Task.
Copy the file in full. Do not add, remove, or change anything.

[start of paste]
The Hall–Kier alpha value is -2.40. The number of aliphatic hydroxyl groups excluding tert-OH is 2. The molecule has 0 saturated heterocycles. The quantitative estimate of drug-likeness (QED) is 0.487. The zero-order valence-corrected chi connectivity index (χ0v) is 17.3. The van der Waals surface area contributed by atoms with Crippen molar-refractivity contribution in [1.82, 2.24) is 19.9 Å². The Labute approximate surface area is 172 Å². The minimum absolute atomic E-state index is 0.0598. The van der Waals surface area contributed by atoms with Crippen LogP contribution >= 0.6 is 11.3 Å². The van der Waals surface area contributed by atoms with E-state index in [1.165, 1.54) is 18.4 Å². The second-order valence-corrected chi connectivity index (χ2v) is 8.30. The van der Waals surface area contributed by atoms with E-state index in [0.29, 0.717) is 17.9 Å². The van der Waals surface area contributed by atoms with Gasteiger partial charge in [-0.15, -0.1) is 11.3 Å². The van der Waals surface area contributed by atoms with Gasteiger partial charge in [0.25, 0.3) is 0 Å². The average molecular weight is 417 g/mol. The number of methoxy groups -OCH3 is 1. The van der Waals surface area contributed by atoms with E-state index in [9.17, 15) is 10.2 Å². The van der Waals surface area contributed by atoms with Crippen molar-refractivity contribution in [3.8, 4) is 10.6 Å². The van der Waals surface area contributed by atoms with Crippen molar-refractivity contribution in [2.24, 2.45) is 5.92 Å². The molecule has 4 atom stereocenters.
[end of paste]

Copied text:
The Hall–Kier alpha value is -2.40. The number of aliphatic hydroxyl groups excluding tert-OH is 2. The molecule has 0 saturated heterocycles. The quantitative estimate of drug-likeness (QED) is 0.487. The zero-order valence-corrected chi connectivity index (χ0v) is 17.3. The van der Waals surface area contributed by atoms with Crippen molar-refractivity contribution in [1.82, 2.24) is 19.9 Å². The Labute approximate surface area is 172 Å². The minimum absolute atomic E-state index is 0.0598. The van der Waals surface area contributed by atoms with Crippen LogP contribution >= 0.6 is 11.3 Å². The van der Waals surface area contributed by atoms with E-state index in [1.165, 1.54) is 18.4 Å². The second-order valence-corrected chi connectivity index (χ2v) is 8.30. The van der Waals surface area contributed by atoms with E-state index in [0.29, 0.717) is 17.9 Å². The van der Waals surface area contributed by atoms with Gasteiger partial charge in [-0.15, -0.1) is 11.3 Å². The van der Waals surface area contributed by atoms with Gasteiger partial charge in [0.25, 0.3) is 0 Å². The average molecular weight is 417 g/mol. The number of methoxy groups -OCH3 is 1. The van der Waals surface area contributed by atoms with E-state index in [9.17, 15) is 10.2 Å². The van der Waals surface area contributed by atoms with Crippen molar-refractivity contribution in [3.8, 4) is 10.6 Å². The van der Waals surface area contributed by atoms with Crippen molar-refractivity contribution in [2.24, 2.45) is 5.92 Å². The molecule has 4 atom stereocenters.